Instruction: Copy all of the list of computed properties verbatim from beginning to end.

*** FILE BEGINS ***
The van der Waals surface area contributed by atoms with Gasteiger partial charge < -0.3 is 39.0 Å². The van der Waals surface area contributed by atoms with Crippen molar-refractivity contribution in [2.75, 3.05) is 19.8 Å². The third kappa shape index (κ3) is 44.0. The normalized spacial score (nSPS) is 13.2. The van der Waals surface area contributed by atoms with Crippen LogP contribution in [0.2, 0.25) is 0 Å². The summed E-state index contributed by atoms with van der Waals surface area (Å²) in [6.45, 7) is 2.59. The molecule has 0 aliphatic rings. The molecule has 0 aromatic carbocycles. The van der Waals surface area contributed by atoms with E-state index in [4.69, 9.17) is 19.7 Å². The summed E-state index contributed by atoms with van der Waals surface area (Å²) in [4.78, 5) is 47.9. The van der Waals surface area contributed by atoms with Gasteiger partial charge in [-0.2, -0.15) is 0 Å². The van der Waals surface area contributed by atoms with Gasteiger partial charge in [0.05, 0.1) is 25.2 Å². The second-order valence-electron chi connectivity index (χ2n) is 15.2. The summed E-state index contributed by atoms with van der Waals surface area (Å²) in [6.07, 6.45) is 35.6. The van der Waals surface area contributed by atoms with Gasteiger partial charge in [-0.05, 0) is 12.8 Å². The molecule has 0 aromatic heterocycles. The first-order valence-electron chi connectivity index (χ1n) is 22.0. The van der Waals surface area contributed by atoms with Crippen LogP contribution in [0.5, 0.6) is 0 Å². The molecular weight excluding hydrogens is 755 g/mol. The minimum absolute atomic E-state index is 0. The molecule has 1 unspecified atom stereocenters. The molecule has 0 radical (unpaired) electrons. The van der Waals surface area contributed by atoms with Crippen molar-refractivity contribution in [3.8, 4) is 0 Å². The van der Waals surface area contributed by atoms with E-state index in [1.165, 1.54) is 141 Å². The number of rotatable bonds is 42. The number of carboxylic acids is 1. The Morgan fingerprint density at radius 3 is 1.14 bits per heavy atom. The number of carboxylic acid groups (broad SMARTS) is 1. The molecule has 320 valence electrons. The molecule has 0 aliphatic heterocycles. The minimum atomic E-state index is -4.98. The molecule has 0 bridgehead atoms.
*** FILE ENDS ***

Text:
The van der Waals surface area contributed by atoms with Gasteiger partial charge < -0.3 is 39.0 Å². The van der Waals surface area contributed by atoms with Crippen molar-refractivity contribution in [2.75, 3.05) is 19.8 Å². The third kappa shape index (κ3) is 44.0. The normalized spacial score (nSPS) is 13.2. The van der Waals surface area contributed by atoms with Crippen LogP contribution in [0.2, 0.25) is 0 Å². The summed E-state index contributed by atoms with van der Waals surface area (Å²) in [6.45, 7) is 2.59. The molecule has 0 aliphatic rings. The molecule has 0 aromatic carbocycles. The van der Waals surface area contributed by atoms with E-state index in [4.69, 9.17) is 19.7 Å². The summed E-state index contributed by atoms with van der Waals surface area (Å²) in [4.78, 5) is 47.9. The van der Waals surface area contributed by atoms with Gasteiger partial charge in [-0.2, -0.15) is 0 Å². The van der Waals surface area contributed by atoms with Gasteiger partial charge in [0.05, 0.1) is 25.2 Å². The second-order valence-electron chi connectivity index (χ2n) is 15.2. The summed E-state index contributed by atoms with van der Waals surface area (Å²) in [6.07, 6.45) is 35.6. The van der Waals surface area contributed by atoms with Gasteiger partial charge in [-0.05, 0) is 12.8 Å². The molecule has 0 aromatic heterocycles. The first-order valence-electron chi connectivity index (χ1n) is 22.0. The van der Waals surface area contributed by atoms with Crippen LogP contribution in [0.5, 0.6) is 0 Å². The molecular weight excluding hydrogens is 755 g/mol. The minimum absolute atomic E-state index is 0. The molecule has 1 unspecified atom stereocenters. The molecule has 0 radical (unpaired) electrons. The van der Waals surface area contributed by atoms with Crippen molar-refractivity contribution in [3.8, 4) is 0 Å². The van der Waals surface area contributed by atoms with E-state index in [1.165, 1.54) is 141 Å². The number of rotatable bonds is 42. The number of carboxylic acids is 1. The Morgan fingerprint density at radius 3 is 1.14 bits per heavy atom. The number of carboxylic acid groups (broad SMARTS) is 1. The molecule has 320 valence electrons. The molecule has 0 aliphatic heterocycles. The minimum atomic E-state index is -4.98. The molecule has 0 bridgehead atoms.